(UK) Merseyside: Explosion in student mental health issues; call for more funding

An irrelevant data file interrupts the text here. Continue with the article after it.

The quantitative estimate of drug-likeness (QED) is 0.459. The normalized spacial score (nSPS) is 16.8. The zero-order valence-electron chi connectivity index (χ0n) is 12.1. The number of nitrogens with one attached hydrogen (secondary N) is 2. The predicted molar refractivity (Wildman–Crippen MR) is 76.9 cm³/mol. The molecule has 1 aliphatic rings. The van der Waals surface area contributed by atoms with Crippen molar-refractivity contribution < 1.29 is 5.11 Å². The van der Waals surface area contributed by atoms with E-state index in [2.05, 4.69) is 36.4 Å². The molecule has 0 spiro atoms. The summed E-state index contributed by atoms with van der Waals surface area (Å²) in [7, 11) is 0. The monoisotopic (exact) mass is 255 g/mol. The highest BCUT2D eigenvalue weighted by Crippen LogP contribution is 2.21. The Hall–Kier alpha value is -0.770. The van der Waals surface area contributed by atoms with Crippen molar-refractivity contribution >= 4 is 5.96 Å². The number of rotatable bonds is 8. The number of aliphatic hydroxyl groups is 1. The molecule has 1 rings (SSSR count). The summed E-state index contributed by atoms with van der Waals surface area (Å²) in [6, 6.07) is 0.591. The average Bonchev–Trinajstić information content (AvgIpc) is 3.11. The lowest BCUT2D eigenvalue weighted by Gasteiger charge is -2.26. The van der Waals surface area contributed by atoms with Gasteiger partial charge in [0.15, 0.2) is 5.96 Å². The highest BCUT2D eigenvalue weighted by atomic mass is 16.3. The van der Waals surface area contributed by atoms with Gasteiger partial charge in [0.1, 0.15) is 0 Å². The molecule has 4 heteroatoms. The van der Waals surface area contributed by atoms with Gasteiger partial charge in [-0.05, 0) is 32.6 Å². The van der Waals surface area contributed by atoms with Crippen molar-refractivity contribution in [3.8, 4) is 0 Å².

Aug 5, 2018, Liverpool Echo: Alarming rise in number of Merseyside children with mental health issues Experts blamed the figures on outside pressures from school and social media An alarming rise in the number of Merseyside children with mental health issues is being blamed on pressures from school and social media. Data from NHS Digital shows there were 9,690 active referrals to children and young people’s mental health services in the area in April. The figures have increased from 8,095 referrals in April last year - a rise of 20%. Around 1,400 under 18 year olds were referred for mental health treatment for illnesses such as depression and psychosis, and eating disorders in April 2018. Councillor Barry Kushner, the cabinet member for children’s services in the Liverpool City Council, said: “The rise in the numbers of young people with mental health problems are not being matched by an increase in resources for mental health and early help services… He added that funding for the health of children and young people in Liverpool needs to be increased, and that only 5% of CCG spending on health was spent on children. … A spokesperson for the Liverpool CAMHS, which promotes wellbeing in young people, said: “The rise in mental health issues among children and young people can be attributed to a wide range of factors - including school pressures and social media. … They said: “By this they mean not enough pastoral staff in schools or teachers being adequately trained up in mental health. … The figure for Merseyside is made up of young people in the CCGs covering Liverpool, Wirral, St Helens, Halton, Knowsley, South Sefton and Southport and Formby. St Helens had the sharpest increase in active referrals - from 720 young people in April 2017 to 1,250 in April 2018. The rise in mental health problems in Merseyside reflects a growing national crisis. There were 389,727 active referrals to young people’s mental health services across England in April 2018 - the highest figure ever. It marks an 18% increase on April 2017… There were also 2,703 new cases of people receiving treatment for eating disorders between February and April - an increase of 47% on the same period last year. “Schools must also be given the resources and recognition they need to make children’s wellbeing a genuine priority.”